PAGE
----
Asked directly Tuesday if he had used Spider Tack – a sticky paste that can greatly increase spinning in pitches – while on the mound, Yankees’ Gerrit Cole stammered through a response by quoting the shady tradition of pitcher breaking rules to get an edge.
“I do not quite know how to answer that, to be honest,” Cole said at a Zoom conference with journalists after searching for an answer in about 15 seconds. “I mean, there are customs and practices that have been transferred from older players to younger players from the last generation of players to this generation of players. I think there are some things that are definitely out of bounds in that regard and I have been pretty firm about it in terms of communication between our peers and what is not. ”
He added: “This is important for many people who love the game, including the players, including fans, including teams. If MLB wants to legislate a few more things, it’s a conversation we can have, because ultimately we should all be pulling in the same direction on this. ”
Major League Baseball has been desperate to curb the rise in strikes that have overtaken the sport in recent years. Lately, the league has focused on the foreign substances that pitcher uses furtively on the ball, a practice that has become more and more common – and effective – with technology that tracks exactly how much their pitches turn.
Spider Tack is marketed to competitive stronger to improve their grip while pulling Atlas stones, and studies have shown that it is much more useful to increase spinning speeds than traditional methods like sunscreen mixed with rosin. All that is forbidden for the pitcher to use. But for years, the practice was so widespread and accepted that most teams largely ignored it.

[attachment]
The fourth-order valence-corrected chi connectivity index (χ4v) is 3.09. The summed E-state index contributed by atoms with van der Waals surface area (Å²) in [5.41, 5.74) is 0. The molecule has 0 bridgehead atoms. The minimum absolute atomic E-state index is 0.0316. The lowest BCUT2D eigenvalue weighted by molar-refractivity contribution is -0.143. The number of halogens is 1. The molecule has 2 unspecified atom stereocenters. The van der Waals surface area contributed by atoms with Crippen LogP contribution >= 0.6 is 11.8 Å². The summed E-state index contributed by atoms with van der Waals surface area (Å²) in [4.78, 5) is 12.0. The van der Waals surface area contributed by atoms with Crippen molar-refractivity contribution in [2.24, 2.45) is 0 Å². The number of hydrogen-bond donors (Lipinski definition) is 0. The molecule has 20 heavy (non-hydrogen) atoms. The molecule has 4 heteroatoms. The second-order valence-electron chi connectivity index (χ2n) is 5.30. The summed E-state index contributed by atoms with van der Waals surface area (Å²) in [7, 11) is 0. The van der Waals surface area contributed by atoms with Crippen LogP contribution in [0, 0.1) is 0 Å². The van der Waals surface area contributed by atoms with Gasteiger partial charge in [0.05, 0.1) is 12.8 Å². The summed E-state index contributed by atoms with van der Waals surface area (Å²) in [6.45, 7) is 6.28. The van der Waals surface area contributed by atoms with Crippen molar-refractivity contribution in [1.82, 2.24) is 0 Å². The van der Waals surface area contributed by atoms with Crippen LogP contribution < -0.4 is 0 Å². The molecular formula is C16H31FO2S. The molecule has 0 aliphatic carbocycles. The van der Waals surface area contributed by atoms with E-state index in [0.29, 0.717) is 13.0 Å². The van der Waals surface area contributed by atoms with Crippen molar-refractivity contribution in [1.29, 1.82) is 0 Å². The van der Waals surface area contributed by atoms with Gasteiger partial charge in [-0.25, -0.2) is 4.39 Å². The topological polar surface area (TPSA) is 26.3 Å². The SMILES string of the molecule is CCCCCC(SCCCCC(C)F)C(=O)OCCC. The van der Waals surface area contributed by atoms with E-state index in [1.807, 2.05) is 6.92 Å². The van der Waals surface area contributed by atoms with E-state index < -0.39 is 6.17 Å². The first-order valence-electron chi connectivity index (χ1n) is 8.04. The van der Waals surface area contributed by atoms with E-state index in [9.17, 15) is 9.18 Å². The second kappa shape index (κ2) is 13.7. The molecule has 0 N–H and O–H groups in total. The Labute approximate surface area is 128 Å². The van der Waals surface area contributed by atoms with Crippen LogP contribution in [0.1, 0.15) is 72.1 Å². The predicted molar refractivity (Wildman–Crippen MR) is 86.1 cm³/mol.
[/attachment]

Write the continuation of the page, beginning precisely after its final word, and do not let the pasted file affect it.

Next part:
However, the topic became a prominent topic at the owners’ meetings last week, and MLB plans to formalize enforcement protocols and sanction structures in the coming days. Judges will likely be asked to check jug gloves, caps and uniforms for evidence of foreign substances.
Kande may have already heard the warnings, and Minnesota Twins third baseman Josh Donaldson named Cole in a weekend interview with The Athletic. In Cole’s last start, his spin speed dropped by 125 rpm. Minute on his four-nail fastball and also fell on his off-speed pitches.
“Is it a coincidence that Gerrit Cole’s spin rate dropped after four minor leagues were suspended for 10 games?” Said Donaldson. “Is it possible? I do not know. Maybe. At the same time, they have let guys do it with this situation.”
Cole dismissed Donaldson’s comments as “low-hanging fruit,” but said he was entitled to his opinion. Cole, a member of the board of the players’ association, said he supported an open dialogue on the subject with fellow players.
Cole’s fast spin speed of four stitches was 2,164 rpm in 2017, his final season with the Pittsburgh Pirates. It rose to 2,379 rpm in 2018, his first of two seasons with the Houston Astros, and has been around 2,500 since 2019.
As for the drop in his spin speed last Thursday, when he allowed five hits and five runs in five innings with seven strikes in a loss to Tampa Bay, Cole said his mechanics were off, affecting his release on the ball.
“I just attribute it to not being as good or as sharp as I would be,” he said. “It’s as simple as that.”